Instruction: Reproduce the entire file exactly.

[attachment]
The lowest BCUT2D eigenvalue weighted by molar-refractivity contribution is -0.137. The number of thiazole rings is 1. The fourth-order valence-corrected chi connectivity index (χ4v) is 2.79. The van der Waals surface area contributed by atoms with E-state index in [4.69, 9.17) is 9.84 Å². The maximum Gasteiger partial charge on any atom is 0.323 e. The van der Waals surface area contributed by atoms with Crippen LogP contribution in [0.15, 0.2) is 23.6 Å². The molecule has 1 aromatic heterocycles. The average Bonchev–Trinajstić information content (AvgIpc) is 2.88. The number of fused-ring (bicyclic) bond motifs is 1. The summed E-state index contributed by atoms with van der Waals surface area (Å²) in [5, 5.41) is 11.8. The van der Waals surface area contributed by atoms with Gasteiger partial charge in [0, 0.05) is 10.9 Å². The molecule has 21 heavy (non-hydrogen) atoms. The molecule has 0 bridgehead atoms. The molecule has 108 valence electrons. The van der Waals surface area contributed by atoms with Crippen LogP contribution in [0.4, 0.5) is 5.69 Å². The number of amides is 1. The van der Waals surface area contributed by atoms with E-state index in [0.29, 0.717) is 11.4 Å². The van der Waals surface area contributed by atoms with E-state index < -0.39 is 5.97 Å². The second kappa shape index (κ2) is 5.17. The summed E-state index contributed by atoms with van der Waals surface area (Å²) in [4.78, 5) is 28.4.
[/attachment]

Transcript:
The lowest BCUT2D eigenvalue weighted by molar-refractivity contribution is -0.137. The number of thiazole rings is 1. The fourth-order valence-corrected chi connectivity index (χ4v) is 2.79. The van der Waals surface area contributed by atoms with E-state index in [4.69, 9.17) is 9.84 Å². The maximum Gasteiger partial charge on any atom is 0.323 e. The van der Waals surface area contributed by atoms with Crippen LogP contribution in [0.15, 0.2) is 23.6 Å². The molecule has 1 aromatic heterocycles. The average Bonchev–Trinajstić information content (AvgIpc) is 2.88. The number of fused-ring (bicyclic) bond motifs is 1. The summed E-state index contributed by atoms with van der Waals surface area (Å²) in [5, 5.41) is 11.8. The van der Waals surface area contributed by atoms with Gasteiger partial charge in [0, 0.05) is 10.9 Å². The molecule has 21 heavy (non-hydrogen) atoms. The molecule has 0 bridgehead atoms. The molecule has 108 valence electrons. The van der Waals surface area contributed by atoms with Crippen LogP contribution in [0.4, 0.5) is 5.69 Å². The number of amides is 1. The van der Waals surface area contributed by atoms with E-state index in [0.29, 0.717) is 11.4 Å². The van der Waals surface area contributed by atoms with E-state index < -0.39 is 5.97 Å². The second kappa shape index (κ2) is 5.17. The summed E-state index contributed by atoms with van der Waals surface area (Å²) in [4.78, 5) is 28.4.